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U.S. Supreme Court Lets Records Case Stand
Miami's effort to have the U.S. Supreme Court clarify a conflict between
state and federal laws regarding access to student disciplinary records has
been turned down.
The nation's high court Monday (Dec. 8) declined to accept the
"Going into the appeal process, the university knew that the odds of the
U.S. Supreme Court reviewing the case were 100 to one. We were hopeful that the
high court would intervene and end the confusion that exists for all of Ohio's
state-assisted colleges and universities," said Richard Little (university
"Still, this decision does provide further guidance," said Little, who
indicated the university will be turning over the student disciplinary records
sought by The Miami Student and other newspapers.
This past July, the Ohio Supreme Court ruled that university disciplinary
records are not "educational records" and thus are not protected by the federal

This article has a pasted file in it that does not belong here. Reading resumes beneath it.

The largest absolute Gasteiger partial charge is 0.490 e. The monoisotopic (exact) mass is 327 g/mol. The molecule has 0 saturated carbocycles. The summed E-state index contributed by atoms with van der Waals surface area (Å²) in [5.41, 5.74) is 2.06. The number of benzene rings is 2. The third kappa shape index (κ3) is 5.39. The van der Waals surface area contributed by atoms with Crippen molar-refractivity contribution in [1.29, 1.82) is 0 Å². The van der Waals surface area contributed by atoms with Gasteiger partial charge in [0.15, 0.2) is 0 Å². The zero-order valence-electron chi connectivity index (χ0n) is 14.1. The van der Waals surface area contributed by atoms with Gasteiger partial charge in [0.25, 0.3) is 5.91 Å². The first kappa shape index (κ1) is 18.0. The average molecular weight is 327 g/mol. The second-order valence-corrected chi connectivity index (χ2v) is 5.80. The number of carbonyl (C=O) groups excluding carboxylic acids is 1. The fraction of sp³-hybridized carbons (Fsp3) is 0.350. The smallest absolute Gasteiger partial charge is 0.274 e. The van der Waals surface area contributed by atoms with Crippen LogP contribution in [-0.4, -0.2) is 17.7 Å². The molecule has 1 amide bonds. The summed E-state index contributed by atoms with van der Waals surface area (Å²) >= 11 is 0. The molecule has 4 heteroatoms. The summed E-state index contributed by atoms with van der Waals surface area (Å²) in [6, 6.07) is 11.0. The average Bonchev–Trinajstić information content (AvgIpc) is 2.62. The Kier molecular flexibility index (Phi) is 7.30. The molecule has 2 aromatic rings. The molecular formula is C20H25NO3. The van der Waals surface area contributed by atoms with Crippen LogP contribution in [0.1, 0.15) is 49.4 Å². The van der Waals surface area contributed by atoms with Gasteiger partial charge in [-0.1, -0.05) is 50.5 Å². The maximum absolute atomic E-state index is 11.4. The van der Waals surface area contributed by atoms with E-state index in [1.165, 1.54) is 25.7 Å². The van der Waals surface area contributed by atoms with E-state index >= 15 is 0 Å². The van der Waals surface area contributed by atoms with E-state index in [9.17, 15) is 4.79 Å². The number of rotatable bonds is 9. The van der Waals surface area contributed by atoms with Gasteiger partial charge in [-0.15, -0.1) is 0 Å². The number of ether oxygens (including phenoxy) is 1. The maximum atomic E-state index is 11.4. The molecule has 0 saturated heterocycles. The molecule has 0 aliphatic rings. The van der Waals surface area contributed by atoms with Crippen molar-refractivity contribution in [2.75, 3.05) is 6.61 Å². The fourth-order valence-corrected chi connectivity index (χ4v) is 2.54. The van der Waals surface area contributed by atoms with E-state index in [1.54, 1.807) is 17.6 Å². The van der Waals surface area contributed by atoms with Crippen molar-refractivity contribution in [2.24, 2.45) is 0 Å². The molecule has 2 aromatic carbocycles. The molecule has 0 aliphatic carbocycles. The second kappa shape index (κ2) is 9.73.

Family Educational Rights and Privacy Act (FERPA). The state high court said
students' disciplinary records are open for inspection under Ohio's public
Within weeks of that ruling, Miami and other Ohio colleges and
universities received requests from local and national media for disciplinary
That prompted the U.S. Department of Education to send a letter to Miami
and other state universities calling the Ohio
Supreme Court decision "wrong as a matter of law" and
reminding the universities that they must comply with the privacy
requirements of FERPA.
In its letter, the U.S. Department of Education said FERPA does not
prohibit release of disciplinary records with `personally identifiable'
information deleted. This would include students' names, Social Security and
student identification numbers, and exact dates, times and location of alleged
However, The Chronicle of Higher Education and the Student Press
Law Center have requested access to student names, citing the Ohio Supreme
Without the U.S. Supreme Court stepping in to provide some clarity to the
situation, and barring legal intervention by the U.S. Department of Education,
Miami must follow the Ohio Supreme Court decision and respond to their
requests, Little said.